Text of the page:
They say sport is the most important thing that doesn’t matter. For many reasons the same claim could equally be made of pop music. It shines and it shimmers. It happens under hot lights – and fast. It means everything, if you’re in the right place at the right age. Or nothing at all, if you’re not.
Only, the claim would be wrong. Sure, in a pinch, I can make believe that sport doesn’t really matter (albeit testing this, either way, is a lifetime’s experiment I won’t ever quit). But pop music, on the other hand… well, how unutterably drab life would be without it. And cold.
About a half-hour after I heard that David Bowie died I stood waiting for my morning train to arrive, in a heavy winter coat under grey skies. I wondered: how many others around me are sharing the same silent thoughts? Missing, terribly, a man we never met – and feeling a great heave of sadness.
I’m An Alligator!
Draw a circle five miles around the suburban, south London home where I grew up: David Bowie’s childhood into adolescence was spent within this same space. Boy, how far he traveled – geographically, and, most extraordinarily, inside his own head.
No one more than Bowie better exemplified the thrilling power of pop to change one thing into something else. Not only does it reveal us to ourselves – especially when, as teenagers, we run around crazy fast scrambling to figure what we like, who we like, and why – it also shows us how to live other, better lives instead.
Woody Guthrie’s guitar carried the slogan, “This machine kills fascists.” Bowie always offered something just as powerful: a bracing sense of limitless possibility. The past is set in stone, a drag, he tells us – but the future is assuredly up for grabs. So hurry up already, and grab it! Change the way you look. Change the way you sound. Change where you live. Or, indeed, don’t change if only external forces compel you to do so.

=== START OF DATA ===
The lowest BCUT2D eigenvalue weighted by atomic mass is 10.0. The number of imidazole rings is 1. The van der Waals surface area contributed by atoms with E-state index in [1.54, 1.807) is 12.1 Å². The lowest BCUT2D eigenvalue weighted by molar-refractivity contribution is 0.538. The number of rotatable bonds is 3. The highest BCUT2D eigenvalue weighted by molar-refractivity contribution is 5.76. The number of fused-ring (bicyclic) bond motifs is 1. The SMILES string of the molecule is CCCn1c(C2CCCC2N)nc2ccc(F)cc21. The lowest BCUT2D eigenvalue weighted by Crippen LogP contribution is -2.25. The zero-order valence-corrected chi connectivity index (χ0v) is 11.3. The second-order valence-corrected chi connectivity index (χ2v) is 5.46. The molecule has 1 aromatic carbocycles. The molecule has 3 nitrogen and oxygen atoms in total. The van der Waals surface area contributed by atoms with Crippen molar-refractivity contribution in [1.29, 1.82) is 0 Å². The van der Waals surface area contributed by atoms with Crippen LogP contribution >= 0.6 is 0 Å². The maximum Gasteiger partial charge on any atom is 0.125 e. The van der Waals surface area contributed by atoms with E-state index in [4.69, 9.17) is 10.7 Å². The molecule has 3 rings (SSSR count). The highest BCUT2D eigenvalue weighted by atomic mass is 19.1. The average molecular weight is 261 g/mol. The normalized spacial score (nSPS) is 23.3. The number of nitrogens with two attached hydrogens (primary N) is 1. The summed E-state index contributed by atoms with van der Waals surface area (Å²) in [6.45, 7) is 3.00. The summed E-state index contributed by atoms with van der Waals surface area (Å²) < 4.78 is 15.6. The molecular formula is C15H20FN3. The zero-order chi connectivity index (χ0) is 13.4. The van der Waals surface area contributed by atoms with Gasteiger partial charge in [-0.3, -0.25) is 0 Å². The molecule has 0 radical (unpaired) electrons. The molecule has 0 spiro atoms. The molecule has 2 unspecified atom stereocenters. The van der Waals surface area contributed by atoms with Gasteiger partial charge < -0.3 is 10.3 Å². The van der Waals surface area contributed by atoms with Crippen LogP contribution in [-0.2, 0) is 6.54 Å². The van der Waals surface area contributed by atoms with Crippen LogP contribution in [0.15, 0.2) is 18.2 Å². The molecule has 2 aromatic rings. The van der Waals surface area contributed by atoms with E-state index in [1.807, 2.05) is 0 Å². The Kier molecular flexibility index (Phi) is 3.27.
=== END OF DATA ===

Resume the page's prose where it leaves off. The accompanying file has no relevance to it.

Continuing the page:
My favorite Bowie moment is the first few seconds of Moonage Daydream. Impatient for Soul Love, the song preceding it, to finish, it positively crashes into life – first, in a flash, via Mick Ronson’s assertive guitar and then as Bowie half-sings, half-shouts, “I’m an alligator!” Defiant, delirious, and joyful, you can’t help but believe him. Bowie doesn’t wait for you to catch up – just assumes, generously, that where he’s going is where you want to be. Better still, we’re invited! Even though he’s way cooler….
Oh No Love! You’re Not Alone
Maybe this is also true of you: I can’t remember ever not being a Bowie fan. In a satisfying sort of haze, his songs are there or thereabouts in countless different memories. I can picture myself as a kid hearing him at my nan’s house, but don’t remember when exactly or which song. On one car ride with mum, Rock & Roll Suicide looms large; it’s exotic forcefulness transcending the rote details of our journey. Boy George did a rousing Suffragette City on a talk-show once. And, “It’s a god-awful small affair…” has been rattling around in my brain so long I doubt it will ever leave.
As many friends from grad school in Boston will attest, just saying “David Bowie” out loud, in some approximation of his accent, has long been a smaller and sillier pleasure, too. Nevertheless, I’ve always somehow known that ‘my’ Bowie – as iridescent as he is – orbits my life less centrally as he does for many others.
Bowie’s peerless 70s – every new record an unmissable event – ended before I was born, so I never felt first-hand the white heat of his brilliant best. I was never captivated by him as a teenager and so inevitably missed much of what made him so special. Often, as is too easily the case in our modern iTunes world, I’ve consumed Bowie as much as cherished him – dipping in and out of his back catalog, and listening, say, to Sound and Vision and Heroes a whole lot more often than the albums they belong to.
And yet. So many of the records I did rush out to buy bear the indelible stamp of his influence: by Suede, most obviously, but Blur, Pulp, Supergrass and many others too. And I’m boundlessly grateful that Bowie has meant so much to me, so often – from Starman to Lou Reed’s Satellite of Love, from “She’s not sure if you’re a boy or a girl,” to “I’m happy, hope you’re happy too.”
Blue, Blue, Electric Blue
In every sense of the word, let’s be glad that Bowie left this world gayer than he found it – freer and more alluring; bigger and more enchanting; scarier and more mysterious.
Iggy Pop wrote earlier today, “I never met such a brilliant person. He was the best there is.” There will never be another like him, and now life without David Bowie is less thrilling. Less fabulous. Less fun.